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Slowly but surely

Categories: News and previews

Borough Market and its traders have enjoyed success in this year’s Slow Food Awards. Shane Holland, chair of Slow Food UK, explains why

Words: Ellie Costigan

‘Slow’ can be a positive or negative quality, depending on context. Someone walking at snail’s pace in front of you on their phone: definitely a negative. But when it comes to food—be it the laid-back enjoyment of it, the careful creation of a product, or a low and leisurely cooking method—slowness is undoubtedly good.

Slow Food encapsulates all of this goodness, celebrating and supporting producers and retailers that take the time to do things the ‘right’ way, with dedication and care. As a movement, it links the pleasure of eating with a commitment to ensuring high standards of welfare—both for animals and people—and produce, while respecting the environment. These are values that chime with those of the Market, which is perhaps why Borough and many of its traders have once again won big in this year’s Slow Food Awards.

“The thing that makes Borough special is, it’s a values-led market,” says Shane Holland, chair of Slow Food UK. “It makes an ethical statement, and that shines through in all the producers it has here; it trickles through to the food it has here.” Naming Borough Market the UK’s best market, however, was not the decision of Shane or anybody at Slow Food itself. It was the public’s choice. And competition was tough.

Biggest and most exciting
While the last four years’ awards focused solely on London and the south-east, this year they were expanded UK-wide. As well as a category winner for each nation—England, Scotland, Wales and Northern Ireland—an overall UK category winner was also crowned. “Because we have expanded, the race, this year was much tighter,” Shane explains. “There are other great values-led markets in the UK, but Borough is by far the biggest and most exciting. It is more famous, which does come into it—but rightfully so.”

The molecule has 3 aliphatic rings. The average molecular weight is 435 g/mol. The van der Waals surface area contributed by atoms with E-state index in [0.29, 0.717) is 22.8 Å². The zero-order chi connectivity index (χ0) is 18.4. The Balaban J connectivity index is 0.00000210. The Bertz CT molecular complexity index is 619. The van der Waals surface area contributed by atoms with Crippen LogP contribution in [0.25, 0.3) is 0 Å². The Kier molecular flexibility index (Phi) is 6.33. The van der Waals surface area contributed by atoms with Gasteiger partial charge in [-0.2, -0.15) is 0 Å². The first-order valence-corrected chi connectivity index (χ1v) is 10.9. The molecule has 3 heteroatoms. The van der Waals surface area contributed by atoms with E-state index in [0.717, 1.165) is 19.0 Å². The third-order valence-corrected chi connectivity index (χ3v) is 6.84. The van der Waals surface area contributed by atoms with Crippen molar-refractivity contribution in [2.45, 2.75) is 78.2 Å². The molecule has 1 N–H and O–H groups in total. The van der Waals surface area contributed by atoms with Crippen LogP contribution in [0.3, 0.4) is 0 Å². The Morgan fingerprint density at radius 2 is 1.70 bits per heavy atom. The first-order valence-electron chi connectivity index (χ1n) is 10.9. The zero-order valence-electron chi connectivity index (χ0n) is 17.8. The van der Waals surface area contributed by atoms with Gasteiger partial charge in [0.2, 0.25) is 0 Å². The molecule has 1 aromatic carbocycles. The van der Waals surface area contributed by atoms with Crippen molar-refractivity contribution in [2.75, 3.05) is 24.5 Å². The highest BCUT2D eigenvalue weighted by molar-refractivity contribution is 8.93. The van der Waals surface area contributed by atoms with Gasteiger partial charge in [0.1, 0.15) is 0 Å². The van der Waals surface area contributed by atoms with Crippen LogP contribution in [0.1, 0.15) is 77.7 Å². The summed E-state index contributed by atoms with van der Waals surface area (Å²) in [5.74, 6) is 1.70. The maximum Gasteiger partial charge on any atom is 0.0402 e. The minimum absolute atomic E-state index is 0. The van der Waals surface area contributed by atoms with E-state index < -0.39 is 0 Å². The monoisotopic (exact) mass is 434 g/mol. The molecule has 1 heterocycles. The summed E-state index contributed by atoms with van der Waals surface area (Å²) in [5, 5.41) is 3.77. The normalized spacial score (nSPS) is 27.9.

According to Shane, all of the award-winners have two key attributes: passion and values. “The producers themselves are incredibly passionate about their production and how they make the food; the retailers are incredibly passionate about their sourcing—and values run through everything they do. Values connect both the producer and the retailers: taking the time, really thinking about those values and why they’re making those commitments to the countryside, the environment, the flavour.”

While outstanding individual products should and do garner recognition, the Slow Food Awards also make a point of celebrating the people who create them. “Sadly, we’re seeing the death of the high street and smaller retailers—and if we only have a very narrow range of retailers, we’re only going to see a narrow range of foods. By supporting smaller and specialist retailers from across the country, we’re much more likely to see exciting products—and that’s got to be a good thing,” Shane continues. “We do recognise star products, but without producers there are no products. Without retailers, they disappear.”

Quality and provenance
The specialist retailers recognised this year by Slow Food include Borough Market’s Bianca Mora, which was named best cheesemonger in both England and the UK (the former for the third year in a row). The stall’s fine Italian cheeses, charcuterie and vinegars are sourced with utmost attention to quality and provenance. “The principles of Slow Food are the same as ours as a business: quality, meaning flavoursome, healthy food; cleanliness, in the form of production that does not harm the environment; fairness, as in products that are offered at accessible prices for consumers, but also with fair conditions and pay for workers,” says Ewa, Bianca Mora’s manager. “We are always looking for small, organic, artisan suppliers who make their products as they would have been made years ago. The fact that we have seen success again in this year’s awards must mean we are doing a good job. It is great that our customers appreciate that.”

Other Borough Market traders also saw success: Lord Newborough of Rhug Estate was named Wales’s person of the year; Sussex Fish topped the list of England’s best fishmonger; and Bread Ahead was crowned England’s best baker for the third year running, while also bagging the accolade of overall UK category winner. “We’re thrilled to have won. It’s even bigger for us now the awards have been expanded,” says owner Matt. “It’s a really important movement and exactly the circle we want to be in. Slow Food appreciates the slow, natural approach—and that’s what we’re all about.”